Evie turned two this year. I was hoping to knit a poncho for her birthday and, while searching for yarns, I came across a knitted child’s Pinwheel Sweater* in the window of Natural Stitches and instantly fell in love with it. It seemed like the perfect little sweater for our transition from winter to spring. I was looking for a washable, lightweight yarn for the project and settled on Berrocco Vintage. I have never been a fan of Berroco yarn, but that is probably because all the freebies and giveaways I’ve gotten over the years seem to contain some kind of novelty yarn from Berroco. Vintage is a blend of acrylic and wool with a little nylon giving it a nice, soft, and light feel in a yarn that is washable. Each skein is 100 grams with many great colors to choose from.
I had nearly 100 grams of yarn leftover from the sweater and decided to knit a scarf for the scarf stash. I had always wanted to try illusion knitting and already had a pattern in my Ravelry favorites, so I thought I’d give it a try. Illusion knitting is much easier than I would have expected. Two alternate yarn rows are knit in either raised, purl stitches or recessed, knit stitches, or a combination of knit and purls in the same row, so that, when looked at from an angle, the purls stand out and your pattern appears. How appropriate, then, that Alice Bell designed a disappearing cat pattern and named it Wonderland Socks. For the scarf, the cat pattern was a bit difficult to see and make out. Perhaps because I was using a heavier yarn and the pattern traveled a farther distance. The cat and it’s curly tail only filled about 1/3 of the scarf, so I decided to make this one for my niece Sara and do her name in the illusion knitting. I think the thick letters are much better for the scarf and I’m sure she’ll be thrilled to see her name hidden in the scarf.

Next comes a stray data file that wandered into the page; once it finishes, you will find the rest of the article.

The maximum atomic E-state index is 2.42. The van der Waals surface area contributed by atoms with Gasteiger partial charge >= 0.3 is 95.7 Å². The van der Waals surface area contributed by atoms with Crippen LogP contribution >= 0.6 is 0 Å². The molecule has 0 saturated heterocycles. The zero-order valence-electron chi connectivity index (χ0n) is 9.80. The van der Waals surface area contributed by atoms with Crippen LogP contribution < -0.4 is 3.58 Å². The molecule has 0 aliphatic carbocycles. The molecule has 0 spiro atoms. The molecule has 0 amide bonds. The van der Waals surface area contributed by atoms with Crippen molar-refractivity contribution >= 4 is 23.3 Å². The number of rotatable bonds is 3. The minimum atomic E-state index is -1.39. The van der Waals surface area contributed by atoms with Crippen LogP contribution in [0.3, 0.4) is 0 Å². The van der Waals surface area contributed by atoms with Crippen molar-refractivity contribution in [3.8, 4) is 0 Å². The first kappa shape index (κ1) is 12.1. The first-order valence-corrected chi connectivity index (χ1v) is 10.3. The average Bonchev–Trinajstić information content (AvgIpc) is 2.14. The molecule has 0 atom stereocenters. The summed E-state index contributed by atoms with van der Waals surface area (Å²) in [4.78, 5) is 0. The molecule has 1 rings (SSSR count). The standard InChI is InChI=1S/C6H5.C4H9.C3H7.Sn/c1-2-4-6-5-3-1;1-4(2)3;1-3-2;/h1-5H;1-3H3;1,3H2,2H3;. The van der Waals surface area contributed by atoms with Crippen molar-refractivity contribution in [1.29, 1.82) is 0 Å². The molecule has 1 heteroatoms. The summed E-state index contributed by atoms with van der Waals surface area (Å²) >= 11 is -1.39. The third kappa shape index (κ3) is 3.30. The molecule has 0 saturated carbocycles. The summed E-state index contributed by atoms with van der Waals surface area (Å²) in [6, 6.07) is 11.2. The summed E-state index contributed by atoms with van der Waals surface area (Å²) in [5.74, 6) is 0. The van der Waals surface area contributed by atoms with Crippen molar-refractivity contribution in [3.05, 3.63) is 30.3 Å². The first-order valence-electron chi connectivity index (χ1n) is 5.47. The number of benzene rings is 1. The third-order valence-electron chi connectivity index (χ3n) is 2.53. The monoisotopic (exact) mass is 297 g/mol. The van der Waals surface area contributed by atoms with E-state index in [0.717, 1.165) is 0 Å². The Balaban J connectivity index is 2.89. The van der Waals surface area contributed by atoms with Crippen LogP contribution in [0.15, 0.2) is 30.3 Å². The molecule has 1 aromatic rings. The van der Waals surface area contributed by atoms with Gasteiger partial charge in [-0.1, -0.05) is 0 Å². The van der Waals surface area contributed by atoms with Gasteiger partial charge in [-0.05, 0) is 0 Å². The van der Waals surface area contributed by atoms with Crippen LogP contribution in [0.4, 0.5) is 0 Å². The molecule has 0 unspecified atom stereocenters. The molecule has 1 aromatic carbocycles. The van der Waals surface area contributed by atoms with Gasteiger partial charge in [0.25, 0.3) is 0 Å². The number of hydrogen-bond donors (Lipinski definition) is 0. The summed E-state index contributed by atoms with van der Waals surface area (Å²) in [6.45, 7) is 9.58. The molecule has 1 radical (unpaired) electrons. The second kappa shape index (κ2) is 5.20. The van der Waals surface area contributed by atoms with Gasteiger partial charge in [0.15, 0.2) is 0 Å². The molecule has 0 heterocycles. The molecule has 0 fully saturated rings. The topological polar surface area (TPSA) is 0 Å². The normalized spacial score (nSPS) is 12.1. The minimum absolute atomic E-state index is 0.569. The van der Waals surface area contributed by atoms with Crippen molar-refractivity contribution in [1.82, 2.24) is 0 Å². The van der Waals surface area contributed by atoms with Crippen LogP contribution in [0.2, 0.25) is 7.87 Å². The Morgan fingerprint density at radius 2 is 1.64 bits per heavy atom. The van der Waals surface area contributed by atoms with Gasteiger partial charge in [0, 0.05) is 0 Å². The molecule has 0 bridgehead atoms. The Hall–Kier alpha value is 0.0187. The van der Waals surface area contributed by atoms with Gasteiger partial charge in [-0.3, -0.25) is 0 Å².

*Shelly Mackie’s Pinwheel Sweater pattern is available for free by logging in to Elann.com
I have been in a knitting frenzy. You should know this probably means I’m avoiding doing something else. Knitting is a great way to procrastinate without feeling quite so guilty! I just finished Sarah Webster’s Challenger Hat pattern.
I used up some Lion Wool from my stash. I love this color: Lemongrass. The hat is the first one that really fits me. I think I make my own hats too small and then never wear them. Lesson learned. This was a pretty easy, straight forward pattern. I did modify the top just a little to keep the ribbing pattern to the end. The original pattern calls for the last few rounds to be done in stockinette. I did a double decrease then purl 1 on those rounds (slip st, k2tog, psso) until about 9 stitches were left. The biggest pain in the ass working this hat is that my needles are all over the place and I could only find 4 dpns, which meant stitches were constantly falling off the ends and needed to be picked up.
I finished and blocked this scarf and finally had a chance to photograph it. This is Catherine Ryan’s Pioneer Braid Scarf pattern.
I am obsessed with the Regia Designer Line sock yarn, especially since the LYS has it on sale 40% off. It’s funny, after doing the previous Lizard Ridge inspired scarf, I told a friend to look for patterns with slipped stitches to really show off the colors in this yarn. I think, instead, short rows are the way to go. The nice, long color runs in this yarn really hold up for the width of a scarf. I have one more set of Designer Line skeins and am desperately looking for another short row pattern to make it in. I may come up with my own short row design for this particular color way.
Also recently completed is the Caryll McConnell’s Wavy Wimple using another skein of Deborah Norville’s Serenity sock yarn.
I didn’t bother to do a swatch for this pattern figuring I could find someone, somewhere that it’ll fit. So the wimple is not a true wimple, but more of a cowl – and I’m keeping it for myself. The wavy lace pattern is beautiful and uncommon and the cowl is stretchy and warm. Of course a solid yarn would show off the pattern better, but I’m trying to find quick, one skein projects to share. I still think this is incredibly nice yarn for being so inexpensive. Since it’s available at JoAnn fabrics it can easily be found by any knitter. This color way is my favorite, it’s called “Chili”. I love the nice long stripes of pink and grayish/greenish white.
So many more projects in mind, but, of course, I’ll eventually have to get to those things I’ve been avoiding. Yeah, ha ha.